CONWAY — In a recent story on New Hampshire Public Radio entitled “Trouble on the trails: Forest Service grapples with crowds, trash and human waste,” New Hampshire journalis, Sean Hurley examined the results of overcrowding on the hiking trails in the White Mountains.

According to Hurley, it’s not uncommon to find 300 cars parked and sometimes double-parked along the Kancamagus Highway with many trying to access the trails for outdoor recreation on weekends.

He adds that for the first time, graffiti is appearing along the trails on rocks and trees, and volunteers have been known to pull out as much as 300 pounds of trash (including human waste) after a busy weekend.

The same phenomenon is happening throughout the Mount Washington Valley. From parking lots to recreation areas, overcrowding is creating an abundance of trash, a disregard for parking regulations and social distancing requests, plus a lack of mask wearing and a general disregard for the community that has worked so hard to remain a safe refuge for both residents and avid outdoor adventurers.

Even with the threat of a $100 fine and towing, scores of cars line River Road and West Side Road to access popular spots like Diana’s Bath and First Bridge. Once the cars leave, a trail of trash and refuse remains in its place. This kind of situation is repeated in parking lots, roadsides and attractions throughout the Mount Washington Valley.

The coronavirus pandemic is driving first-timers to the White Mountains, where outdoor recreation, swimming holes and waterfalls are available in abundance.

“We carefully crafted our way through a phased opening here in the valley” said Janice Crawford, executive director of the Mt. Washington Valley Chamber of Commerce.

“The chamber took great care to be the best resource possible for the community and the visitors who come here. We’ve created signage reminding people to wear masks and placed signs throughout the valley reminding visitors to maintain a 6-foot social distance, and to respect our community,” added Crawford.

“Yet, we continue to see and hear stories about the general disregard for good ol’ American manners. It’s taken us all by surprise,” she said.

The chamber and its members are determined to keep the valley a safe and congenial place for visitors to enjoy time in the outdoors, take in family attractions and enjoy tax-free shopping, great dining and a wide variety of places to stay.

Local businesses have worked hard to reopen safely amid guidelines that are often restrictive, yet necessary to maintain the welfare of those who work and visit there.

chamber

A sandwich board outside the offices of the Mt. Washington Valley Chamber of Commerce. (MWV CHAMBER OF COMMERCE PHOTO)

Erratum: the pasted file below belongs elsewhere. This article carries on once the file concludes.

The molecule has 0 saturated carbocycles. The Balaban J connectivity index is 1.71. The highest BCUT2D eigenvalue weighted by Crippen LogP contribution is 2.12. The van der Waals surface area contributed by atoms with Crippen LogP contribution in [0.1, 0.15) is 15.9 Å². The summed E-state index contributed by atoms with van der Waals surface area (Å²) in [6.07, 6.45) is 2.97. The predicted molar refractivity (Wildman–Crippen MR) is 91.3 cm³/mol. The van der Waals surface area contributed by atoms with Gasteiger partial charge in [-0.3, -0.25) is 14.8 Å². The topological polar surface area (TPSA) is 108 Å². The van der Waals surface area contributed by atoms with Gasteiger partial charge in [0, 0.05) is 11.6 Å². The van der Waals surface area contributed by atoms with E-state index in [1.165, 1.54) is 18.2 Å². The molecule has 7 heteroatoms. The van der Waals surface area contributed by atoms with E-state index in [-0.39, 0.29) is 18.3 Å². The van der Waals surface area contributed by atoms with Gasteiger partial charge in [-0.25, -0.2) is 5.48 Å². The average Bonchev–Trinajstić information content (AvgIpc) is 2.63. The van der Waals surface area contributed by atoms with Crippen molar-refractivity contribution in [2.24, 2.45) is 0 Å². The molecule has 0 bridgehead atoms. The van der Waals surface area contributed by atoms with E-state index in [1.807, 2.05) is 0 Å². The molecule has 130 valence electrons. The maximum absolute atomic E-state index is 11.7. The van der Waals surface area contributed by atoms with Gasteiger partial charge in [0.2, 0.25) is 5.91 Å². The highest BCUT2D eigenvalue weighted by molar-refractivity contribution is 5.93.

To that end, the chamber has created the following helpful primer for anyone planning a visit to the valley.

1. Make reservations. Gone are the days of walk-ins for many businesses. Lodging properties are observing time for guest rooms to “rest” in-between visitors to allow safe sanitization. New cleaning protocols mean more time to get rooms ready. Restaurants have eliminated tables and are operating at 50 percent occupancy to allow social distancing.

Even attractions are bound to limit the number of guests, so without a reserved time, visitors may not be able to enjoy time there. Bottom line: Plan and reserve your stay, dining and fun before you visit the Mount Washington Valley to avoid being turned away.

2. Show up. Once reservations are made, be sure to arrive at the appointed time. Remember, all businesses in the valley are operating under strict guidelines and diminished occupancy, so when a guest reserves and then doesn’t show, it’s a double loss for the business. The business can’t resell that space at last minute, so it’s a double loss. Also, arriving late means less time to enjoy the meal or attraction, so please plan to be on time.

3. Pack in, pack out. One man’s (woman or child’s) trash is not another’s treasure. Visitors are asked to be prepared to properly dispose of any trash they create.

Whether it’s along the trails or along the roads or parking lot of businesses in the Mount Washington Valley, all people are asked to dispose of all trash carefully and completely in receptacles for that purpose or by taking it home. Carrying a few grocery plastic bags is a very good idea for trash pickup while visiting here.

4. Wear a mask. Masks are simply a necessity to help avoid spread of the virus and a requirement at most businesses here. Bring your mask and wear it properly. Without one, it’s possible entry to the business may be denied.

5. Touch it, take it. To avoid as little contact as possible, take whatever you touch. “If you pick up a brochure in our information booths, we ask you to take it with you or we’ll have to throw it away,” said Crawford.

6. Pack a “pandemic survival kit.” It used to be that water and snacks were enough to fill a backpack when hitting the trail, but that’s no longer adequate. When visiting anywhere, the following necessities should be packed for the day: mask, hand sanitizer, surface cleaner wipes, trash bags, cellphon, and the essential water and snacks too. Latex gloves are a good idea, too.

“We’re counting on both the residents and the visitors to keep the valley a safe place,” said Crawford. “We love our visitors. We simply ask them to remember the Golden Rule while visiting here.”

For more information on careful planning with info to reserve ahead, go to mtwashingtonvalley.org or call (800) 367-3364. For more information on vacations in New Hampshire, go to visitnh.gov.

Marti Mayne is public relations manager for the Mt. Washington Valley Chamber of Commerce.

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